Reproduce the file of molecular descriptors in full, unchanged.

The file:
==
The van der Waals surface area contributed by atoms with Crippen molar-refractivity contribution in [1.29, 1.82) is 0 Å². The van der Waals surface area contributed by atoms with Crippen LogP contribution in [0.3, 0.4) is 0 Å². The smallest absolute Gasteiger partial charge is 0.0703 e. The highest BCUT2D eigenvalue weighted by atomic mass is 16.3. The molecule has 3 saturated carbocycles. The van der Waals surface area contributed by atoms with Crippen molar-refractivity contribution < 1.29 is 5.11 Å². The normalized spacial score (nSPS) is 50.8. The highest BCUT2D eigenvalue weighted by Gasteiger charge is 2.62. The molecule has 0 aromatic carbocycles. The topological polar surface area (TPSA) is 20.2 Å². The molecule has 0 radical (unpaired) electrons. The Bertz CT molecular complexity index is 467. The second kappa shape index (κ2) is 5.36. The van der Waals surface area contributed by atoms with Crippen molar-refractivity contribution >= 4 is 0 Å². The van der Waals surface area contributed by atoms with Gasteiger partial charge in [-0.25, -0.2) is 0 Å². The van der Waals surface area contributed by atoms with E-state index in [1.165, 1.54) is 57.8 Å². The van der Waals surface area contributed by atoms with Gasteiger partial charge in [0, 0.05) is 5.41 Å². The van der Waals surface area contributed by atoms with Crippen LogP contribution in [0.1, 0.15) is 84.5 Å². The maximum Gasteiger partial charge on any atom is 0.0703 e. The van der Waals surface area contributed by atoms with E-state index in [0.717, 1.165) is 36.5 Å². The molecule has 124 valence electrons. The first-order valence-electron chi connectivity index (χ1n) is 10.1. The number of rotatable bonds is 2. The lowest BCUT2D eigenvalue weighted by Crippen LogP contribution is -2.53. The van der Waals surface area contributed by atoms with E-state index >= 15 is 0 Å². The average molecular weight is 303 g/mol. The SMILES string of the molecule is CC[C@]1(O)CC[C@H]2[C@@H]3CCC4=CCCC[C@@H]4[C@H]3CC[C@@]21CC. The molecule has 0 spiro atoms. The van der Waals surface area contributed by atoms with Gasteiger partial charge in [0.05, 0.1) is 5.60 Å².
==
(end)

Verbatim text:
The van der Waals surface area contributed by atoms with Crippen molar-refractivity contribution in [1.29, 1.82) is 0 Å². The van der Waals surface area contributed by atoms with Crippen LogP contribution in [0.3, 0.4) is 0 Å². The smallest absolute Gasteiger partial charge is 0.0703 e. The highest BCUT2D eigenvalue weighted by atomic mass is 16.3. The molecule has 3 saturated carbocycles. The van der Waals surface area contributed by atoms with Crippen molar-refractivity contribution < 1.29 is 5.11 Å². The normalized spacial score (nSPS) is 50.8. The highest BCUT2D eigenvalue weighted by Gasteiger charge is 2.62. The molecule has 0 aromatic carbocycles. The topological polar surface area (TPSA) is 20.2 Å². The molecule has 0 radical (unpaired) electrons. The Bertz CT molecular complexity index is 467. The second kappa shape index (κ2) is 5.36. The van der Waals surface area contributed by atoms with Crippen molar-refractivity contribution >= 4 is 0 Å². The van der Waals surface area contributed by atoms with Gasteiger partial charge in [-0.25, -0.2) is 0 Å². The van der Waals surface area contributed by atoms with E-state index in [1.165, 1.54) is 57.8 Å². The van der Waals surface area contributed by atoms with Gasteiger partial charge in [0, 0.05) is 5.41 Å². The van der Waals surface area contributed by atoms with Crippen LogP contribution in [0.1, 0.15) is 84.5 Å². The maximum Gasteiger partial charge on any atom is 0.0703 e. The van der Waals surface area contributed by atoms with E-state index in [0.717, 1.165) is 36.5 Å². The molecule has 124 valence electrons. The first-order valence-electron chi connectivity index (χ1n) is 10.1. The number of rotatable bonds is 2. The lowest BCUT2D eigenvalue weighted by Crippen LogP contribution is -2.53. The van der Waals surface area contributed by atoms with E-state index >= 15 is 0 Å². The average molecular weight is 303 g/mol. The SMILES string of the molecule is CC[C@]1(O)CC[C@H]2[C@@H]3CCC4=CCCC[C@@H]4[C@H]3CC[C@@]21CC. The molecule has 0 spiro atoms. The van der Waals surface area contributed by atoms with Gasteiger partial charge in [0.05, 0.1) is 5.60 Å².